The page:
BioNTech Chief Medical Officer and Co-founder Özlem Türeci, M.D., noted in a press release, “This trial is an important milestone in our efforts to bringing individualized immunotherapies to patients. Many cancers progress in such a way that the patient initially appears tumor-free after surgery, but after some time tumor foci that were initially invisible grow and form metastases. In this clinical trial in patients with colorectal cancer, we aim to identify high-risk patients with a blood test and investigate whether an individualized mRNA vaccine can prevent such relapses.”

Gargi Patel is a Colon Cancer Prevention Intern at the Colon Cancer Foundation.

A recently conducted systematic electronic search investigated keywords relating to colorectal cancer (CRC) and nutrition to define the association between diet and CRC. We summarize their findings here. 

What Can Change in My Dietary Habits?

According to the World Cancer Research Fund and American Institute of Cancer Research, 50% of CRC cases can be prevented by dietary and lifestyle modifications. While previous research studies concluded that high-fat and high-calorie diets had a carcinogenic effect, new research is showing that there is a specific role for nutrients such as fiber, vitamins, and minerals on intestinal metabolism. Consuming whole grains, dietary fiber, and dairy products decreases the risk of CRC, while consuming red and processed meats and fats increases the risk of CRC. Dietary interventions have increasingly been used over the past decade to reduce the occurrence and progression of CRC.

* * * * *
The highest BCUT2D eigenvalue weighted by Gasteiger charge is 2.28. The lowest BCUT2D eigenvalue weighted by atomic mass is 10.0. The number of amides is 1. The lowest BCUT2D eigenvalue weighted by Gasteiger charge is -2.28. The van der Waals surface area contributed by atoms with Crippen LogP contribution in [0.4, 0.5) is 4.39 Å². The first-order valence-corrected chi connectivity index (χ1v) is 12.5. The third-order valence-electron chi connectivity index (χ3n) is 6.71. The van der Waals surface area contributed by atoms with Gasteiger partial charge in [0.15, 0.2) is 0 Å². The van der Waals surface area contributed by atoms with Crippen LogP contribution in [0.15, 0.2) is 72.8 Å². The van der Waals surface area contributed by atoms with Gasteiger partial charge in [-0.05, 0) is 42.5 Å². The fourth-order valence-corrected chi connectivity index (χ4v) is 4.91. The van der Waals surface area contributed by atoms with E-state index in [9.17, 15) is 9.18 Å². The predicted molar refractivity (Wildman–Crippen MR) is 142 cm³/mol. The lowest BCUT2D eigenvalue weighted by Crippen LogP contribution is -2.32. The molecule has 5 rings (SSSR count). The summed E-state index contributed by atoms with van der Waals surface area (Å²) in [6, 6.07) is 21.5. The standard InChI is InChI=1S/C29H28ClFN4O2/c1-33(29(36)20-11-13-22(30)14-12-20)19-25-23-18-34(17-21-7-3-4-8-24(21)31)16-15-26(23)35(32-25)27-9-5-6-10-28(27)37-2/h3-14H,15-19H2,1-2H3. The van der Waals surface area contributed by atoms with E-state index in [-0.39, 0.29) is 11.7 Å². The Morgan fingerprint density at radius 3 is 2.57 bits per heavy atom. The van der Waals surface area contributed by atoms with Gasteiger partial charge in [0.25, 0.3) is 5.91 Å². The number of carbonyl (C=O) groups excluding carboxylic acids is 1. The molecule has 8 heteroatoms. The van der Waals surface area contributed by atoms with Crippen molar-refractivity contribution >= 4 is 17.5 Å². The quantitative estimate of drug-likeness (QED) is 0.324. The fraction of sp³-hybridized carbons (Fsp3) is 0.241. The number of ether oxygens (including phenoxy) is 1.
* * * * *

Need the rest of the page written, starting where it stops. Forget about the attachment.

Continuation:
While there are some dietary habits that can reduce the risk of CRC, others can increase that risk. High-risk diets include those with red and processed meats, and diets made up of high fats and high carbohydrates. 

  • Processed meats are categorized as Group 1, meaning they are carcinogenic 
  • Red meats are categorized as Group 2A, meaning they are most likely to be carcinogenic 

Growth hormones in red and processed meats may be responsible for their carcinogenic effects. It is recommended that individuals limit the intake of red meats to 12-18 oz each day, and processed meats should be completely avoided. Many components of our diet may help prevent CRC: dietary fiber intake, for example, is inversely related to CRC development. Vitamins and minerals also play an important role in CRC prevention.